Die Nibelungen: Siegfried (Siegfried's Death) (1924)
Movie InfoThis lushly produced UFA production from Fritz Lang was adapted from the Norse sagas, and also from the Wagner operas Siegfried, Gotterdaemmerung, and Lohengrin. There is also a sequel -- Kremhilde's Revenge (Kriemhild's Rache). Siegfried (Paul Richter), son of King Siegmund, masters the art of forging a sword at the shop of Mime (George John). On his journey home, he hears tales of Kriemhild, the princess of Burgundy (Margarete Schoen). En route to Burgundy, Siegfried slays the dragon Fafnir, and bathes in his blood. This mades him invulnerable to attack -- except for one spot on his shoulder blade which he has missed. After finding the treasure of the dwarfs, Siegfried arrives in Bergundy. He meets the beautiful Kriemhild and accompanies King Gunther (Theodor Loos) to Iceland. The king wins the powerful Brunhilde (Hanna Ralph) as his wife, and Siegfried weds Kriemhild. Brunhilde plots to have Siegfried killed and makes up lies about him to the King. Gunther's uncle, Hagen Tronje (Hans Schlettow), finds Siegfried's weak spot and pierces it with a spear. After confessing that she made up stories about Siegfried, Brunhilde kills herself. An interesting side note: Adolf Hitler and Josef Goebbels both claimed this film as one of their favorites. ~ Janiss Garza, Rovi … More
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Critic Reviews for Die Nibelungen: Siegfried (Siegfried's Death)
The medium's every cog and wheel marshaled into a mammoth-production that nevertheless exudes a defiantly personal blend of fantasy and politics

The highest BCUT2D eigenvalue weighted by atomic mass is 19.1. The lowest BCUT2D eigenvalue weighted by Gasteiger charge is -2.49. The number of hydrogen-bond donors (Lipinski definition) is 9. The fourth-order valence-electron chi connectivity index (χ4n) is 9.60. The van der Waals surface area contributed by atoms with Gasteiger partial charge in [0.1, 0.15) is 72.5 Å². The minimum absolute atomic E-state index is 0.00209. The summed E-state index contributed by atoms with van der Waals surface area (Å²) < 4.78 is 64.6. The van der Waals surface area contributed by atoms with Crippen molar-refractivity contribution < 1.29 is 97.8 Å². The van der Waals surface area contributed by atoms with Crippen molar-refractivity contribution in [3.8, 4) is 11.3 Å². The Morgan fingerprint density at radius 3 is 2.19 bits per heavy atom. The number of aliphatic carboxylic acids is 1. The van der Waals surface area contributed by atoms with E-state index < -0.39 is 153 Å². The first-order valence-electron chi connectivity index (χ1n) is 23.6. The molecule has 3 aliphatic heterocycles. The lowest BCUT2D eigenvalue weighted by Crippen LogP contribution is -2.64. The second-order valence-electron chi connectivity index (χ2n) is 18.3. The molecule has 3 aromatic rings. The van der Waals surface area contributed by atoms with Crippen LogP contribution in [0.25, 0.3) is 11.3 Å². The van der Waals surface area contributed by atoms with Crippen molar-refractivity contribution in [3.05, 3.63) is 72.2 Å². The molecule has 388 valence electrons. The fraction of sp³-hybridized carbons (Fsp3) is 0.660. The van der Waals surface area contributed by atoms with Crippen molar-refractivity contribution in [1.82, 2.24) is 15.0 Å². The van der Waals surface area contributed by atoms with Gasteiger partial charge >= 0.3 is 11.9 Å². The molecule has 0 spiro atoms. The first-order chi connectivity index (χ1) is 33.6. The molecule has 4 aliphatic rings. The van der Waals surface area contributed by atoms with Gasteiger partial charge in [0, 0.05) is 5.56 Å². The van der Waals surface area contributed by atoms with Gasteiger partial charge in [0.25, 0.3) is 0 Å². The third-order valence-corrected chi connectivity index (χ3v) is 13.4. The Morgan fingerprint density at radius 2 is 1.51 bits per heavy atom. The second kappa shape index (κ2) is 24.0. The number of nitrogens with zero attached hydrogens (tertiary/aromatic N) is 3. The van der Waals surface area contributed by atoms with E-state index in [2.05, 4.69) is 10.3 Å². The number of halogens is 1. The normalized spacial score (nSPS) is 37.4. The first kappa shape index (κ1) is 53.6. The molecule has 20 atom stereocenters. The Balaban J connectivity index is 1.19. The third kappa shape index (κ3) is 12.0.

Audience Reviews for Die Nibelungen: Siegfried (Siegfried's Death)
lord of the rings of the silent era. a lavish production of the norse sagas filmed at ufa between 'dr mabuse' and 'metropolis'. siegfried slays a dragon, steals the dwarves' treasure and wins the hand of the fair kremhild...and this is only part one! interestingly all of lang's silent epics and early sound films were written by his then wife thea von harbou, who stayed behind in germany and joined the nazi partyMore
If you like The Lord of the Rings Trilogy, you may want to check out this German silent fantasy epic. Richard Wagner composed an opera cycle based on the same Medieval Norse epic poem. The costumes and sets are grandly operatic! Fritz Lang and his, then, wife, Thea von Harbou, split the tale into two parts. The script evidently is not an adaptation of Wagner's version, though. The word Nibelungen refers to a group of dwarves protecting a treasure. This first part, which is better than the second, contains a full-scale dragon puppet (not a miniature model), some dark animation, and plenty of fantasy magic effects. The hero, Siegfried, forges a magic sword and becomes invincible after slaying the dragon. However, he inherits a curse on the Nibelungen's treasure when he takes it. Siegfried finally arrives in the Kingdom of Gunther intending to marry Gunther's sister, Kriemheld. The duplicitous Gunther puts Siegfried through several challenges, but he and his one-eyed, winged-helmet wearing advisor Hagen of Tronje never trust Siegfried and eventually conspire to kill the hero. Thus, we are led to part two, Kriemheld's Revenge.More
Fritz Lang's adaptation of the epic "Die Nibelungen" poem is so massive that it's intimidating to even review it. It's almost five hours long, spanning two separate films, and its scope makes even "Intolerance" look unambitious. The sets are consistently dazzling, and the cast is enormous. If the first half is "The Lord of the Rings," then the second half is Kurosawa's "Ran." The scale is that big.